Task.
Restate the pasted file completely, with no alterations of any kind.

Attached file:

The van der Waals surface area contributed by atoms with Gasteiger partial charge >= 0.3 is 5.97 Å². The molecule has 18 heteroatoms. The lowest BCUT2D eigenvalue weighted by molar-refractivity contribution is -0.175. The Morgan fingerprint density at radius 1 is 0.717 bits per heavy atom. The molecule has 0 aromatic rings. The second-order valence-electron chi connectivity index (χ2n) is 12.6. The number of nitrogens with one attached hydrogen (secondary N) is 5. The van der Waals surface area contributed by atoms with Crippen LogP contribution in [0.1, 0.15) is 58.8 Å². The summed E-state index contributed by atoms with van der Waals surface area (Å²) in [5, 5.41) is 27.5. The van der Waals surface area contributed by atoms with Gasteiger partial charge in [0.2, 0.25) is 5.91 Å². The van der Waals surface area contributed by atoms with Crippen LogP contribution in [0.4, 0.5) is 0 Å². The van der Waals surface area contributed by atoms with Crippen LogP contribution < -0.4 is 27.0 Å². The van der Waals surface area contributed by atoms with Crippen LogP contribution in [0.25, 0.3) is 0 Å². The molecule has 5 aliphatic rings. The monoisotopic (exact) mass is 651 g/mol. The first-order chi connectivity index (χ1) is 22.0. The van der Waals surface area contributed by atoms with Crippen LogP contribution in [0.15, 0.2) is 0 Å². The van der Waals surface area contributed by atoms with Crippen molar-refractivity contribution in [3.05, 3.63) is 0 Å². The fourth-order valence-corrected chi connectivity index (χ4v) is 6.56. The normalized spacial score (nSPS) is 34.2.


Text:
The van der Waals surface area contributed by atoms with Gasteiger partial charge >= 0.3 is 5.97 Å². The molecule has 18 heteroatoms. The lowest BCUT2D eigenvalue weighted by molar-refractivity contribution is -0.175. The Morgan fingerprint density at radius 1 is 0.717 bits per heavy atom. The molecule has 0 aromatic rings. The second-order valence-electron chi connectivity index (χ2n) is 12.6. The number of nitrogens with one attached hydrogen (secondary N) is 5. The van der Waals surface area contributed by atoms with Crippen LogP contribution in [0.1, 0.15) is 58.8 Å². The summed E-state index contributed by atoms with van der Waals surface area (Å²) in [5, 5.41) is 27.5. The van der Waals surface area contributed by atoms with Gasteiger partial charge in [0.2, 0.25) is 5.91 Å². The van der Waals surface area contributed by atoms with Crippen LogP contribution in [0.4, 0.5) is 0 Å². The van der Waals surface area contributed by atoms with Crippen LogP contribution < -0.4 is 27.0 Å². The van der Waals surface area contributed by atoms with Crippen LogP contribution in [0.25, 0.3) is 0 Å². The molecule has 5 aliphatic rings. The monoisotopic (exact) mass is 651 g/mol. The first-order chi connectivity index (χ1) is 22.0. The van der Waals surface area contributed by atoms with Crippen LogP contribution in [0.15, 0.2) is 0 Å². The van der Waals surface area contributed by atoms with Crippen molar-refractivity contribution in [3.05, 3.63) is 0 Å². The fourth-order valence-corrected chi connectivity index (χ4v) is 6.56. The normalized spacial score (nSPS) is 34.2.